1937 Was A Very Good Year In Ocean City
The undefeated 1937 Ocean City Baseball Team
Roster of the 1937 Ocean City Baseball Team is taped to the back of the photo.
Most people start a history at the beginning, and Ocean City dates to 1875. This history will start in the middle, at 1937, and then follow the story at random. It was the latter part of the Great Depression, with war clouds on the horizon in Europe. Nonetheless, fortune smiled on Ocean City, Maryland, in 1937.
What better place to start than with the famous undefeated Ocean City baseball team of 1937?
The roster included several young men who would go on to be leaders in Ocean City. Harry Kelly, an outfielder, became mayor of Ocean City. Alfred Harmon, also an outfielder, served for 13 years as fire chief of the Ocean City Volunteer Fire Department, and was for many years manager of Edwards 5 & 10 on the Boardwalk. (By coincidence, 1937 was the first year in Ocean City for the Edwards store.)
How good was this undefeated team? Two of the players, outfielder John Sacca, and first-baseman Bob Conner Sr., had one-day tryouts with the Philadelphia Phillies.
Thanks to Bob Conner, Jr., for making the photo available.
Business Development in Ocean City
1937 was also the year that two of Ocean City’s signature businesses opened their doors for business. Edwards 5 & 10, still in business under different ownership, but at the same location after all these years, on the Boardwalk at North Division Street. I have some first-hand knowledge of Edwards 5 & 10, because I worked there in the 1970s, so I will probably write more about Edwards later. Also opening in 1937, Candy Kitchen, which now has stores practically everywhere you look in Ocean City.
Can you imagine a businessman having the guts to open a new business in what was hardly more than a small fishing village on a sand bar at the edge of the Atlantic Ocean, during the Great Depression? What were those guys thinking? They must have had good business judgment, because both Edwards and Candy Kitchen survived the Depression and the World War that followed. And they survived everything else, and are still thriving in 2010. Talk about standing the test of time!
A Hinge in History: The 1933 Storm and the Inlet
If I had to select only one year from the history of Ocean City, 1875 to present . . . I would have to say that 1933 was a pivotal year. In 1933, the Ocean City Inlet was cut by high tides associated with a big Nor’Easter. Ocean City was forever separated from Assateague Island, and the inlet allowed entry to a safe harbor in West Ocean City. Young men were immediately put to work building big rock jetties to keep the inlet open. The harbor enabled the growth of the commercial fishing industry and the sport fishing tourist business. Without the 1933 storm and the inlet, Ocean City could not have become The White Marlin Capital of the World.
The history of modern Ocean City started in 1933. It is probably not a coincidence that Ocean City saw a flurry of business growth in the years following the opening of the inlet. The inlet was a game changer.
The Route 50 Bridge, 1942, and World War II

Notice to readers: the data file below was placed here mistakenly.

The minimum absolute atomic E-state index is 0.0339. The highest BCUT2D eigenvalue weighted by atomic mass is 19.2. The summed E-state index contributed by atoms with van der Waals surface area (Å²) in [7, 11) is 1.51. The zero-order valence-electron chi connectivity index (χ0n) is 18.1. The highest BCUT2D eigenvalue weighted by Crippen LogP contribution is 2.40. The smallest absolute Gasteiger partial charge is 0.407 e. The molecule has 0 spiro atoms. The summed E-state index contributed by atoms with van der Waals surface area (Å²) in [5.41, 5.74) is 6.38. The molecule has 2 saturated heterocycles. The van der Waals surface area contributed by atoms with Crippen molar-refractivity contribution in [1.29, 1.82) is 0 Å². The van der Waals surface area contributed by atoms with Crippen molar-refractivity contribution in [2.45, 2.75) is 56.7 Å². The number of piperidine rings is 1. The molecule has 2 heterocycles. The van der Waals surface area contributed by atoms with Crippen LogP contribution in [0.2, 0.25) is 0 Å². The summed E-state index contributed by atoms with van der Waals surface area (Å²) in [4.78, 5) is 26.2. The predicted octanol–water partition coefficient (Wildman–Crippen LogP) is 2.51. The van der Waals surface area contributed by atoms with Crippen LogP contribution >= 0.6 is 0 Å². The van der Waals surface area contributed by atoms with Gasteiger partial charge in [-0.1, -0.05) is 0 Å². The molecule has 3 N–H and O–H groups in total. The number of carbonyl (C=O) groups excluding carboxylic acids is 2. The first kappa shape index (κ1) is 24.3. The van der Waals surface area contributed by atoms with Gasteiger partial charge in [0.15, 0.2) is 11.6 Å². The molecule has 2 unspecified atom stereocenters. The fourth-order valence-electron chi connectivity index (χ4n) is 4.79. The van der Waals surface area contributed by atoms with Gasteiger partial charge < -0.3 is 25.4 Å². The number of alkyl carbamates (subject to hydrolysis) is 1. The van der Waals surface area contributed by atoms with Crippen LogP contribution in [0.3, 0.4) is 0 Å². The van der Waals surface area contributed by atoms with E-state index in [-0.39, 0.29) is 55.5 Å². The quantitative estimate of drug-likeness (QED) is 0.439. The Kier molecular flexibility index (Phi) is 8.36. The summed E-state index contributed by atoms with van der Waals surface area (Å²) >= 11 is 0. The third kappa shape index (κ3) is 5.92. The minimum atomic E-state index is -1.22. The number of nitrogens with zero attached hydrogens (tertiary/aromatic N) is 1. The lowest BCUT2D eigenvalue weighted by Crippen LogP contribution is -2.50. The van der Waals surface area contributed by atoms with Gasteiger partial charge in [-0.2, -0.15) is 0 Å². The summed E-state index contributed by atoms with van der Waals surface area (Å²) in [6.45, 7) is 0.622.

Bridges were also crucial in the development of Ocean City. The Route 50 Bridge (The Harry Kelly Memorial Bridge) was built in 1942, not quite a decade after the inlet. The bridge had two lanes in each direction. It replaced the old railroad bridge which had brought the first summer visitors into the resort. The era of the railroad was giving way to the era of the automobile. The Route 50 bridge remains one of three arteries into the resort to this day.
It is interesting to consider that the Route 50 bridge was built in 1942, in the middle of World War II. I don’t know anything about the planning and construction of the bridge. But it seems unlikely that government would undertake such a project in wartime to serve a small beach resort. I can only think that the Route 50 bridge was built not for tourism but for coastal defense. Everyplace was a potential battlefield in the World War, and an invasion or attack by sea was a real possibility.
I’ve been told that machine-gun emplacements were at the Boardwalk end of each street in Ocean City during the war. Business in the resort continued, but blackout curtains were required at night for businesses such as Edwards 5 & 10. A row of tall, concrete pillboxes was built in Delaware. One or two of those pillboxes have been preserved along the Delaware Coast.
The Route 50 bridge is 68 years old, at this writing in 2010. It is considered a historic site because it is one of a very few operating drawbridges in Maryland. Drawbridges at Kent Narrows, Cambridge, Vienna and Salisbury have been replaced or bypassed by modern high bridges. The Route 50 bridge is estimated to have about 20 years of useful life remaining. Maryland has considered plans to replace the bridge, but no construction decisions have been made.
A Hinge in History: The Chesapeake Bay Bridge
Of all the bridges and highway construction projects on the Eastern Shore, nothing had more impact on life, business, and tourism than the Chesapeake Bay Bridge. The opening of the first Bay Bridge, one lane in each direction, in 195_ was a turning point. It changed Ocean City dramatically, over the following decades.
MUCH MORE OCEAN CITY HISTORY TO COME . . .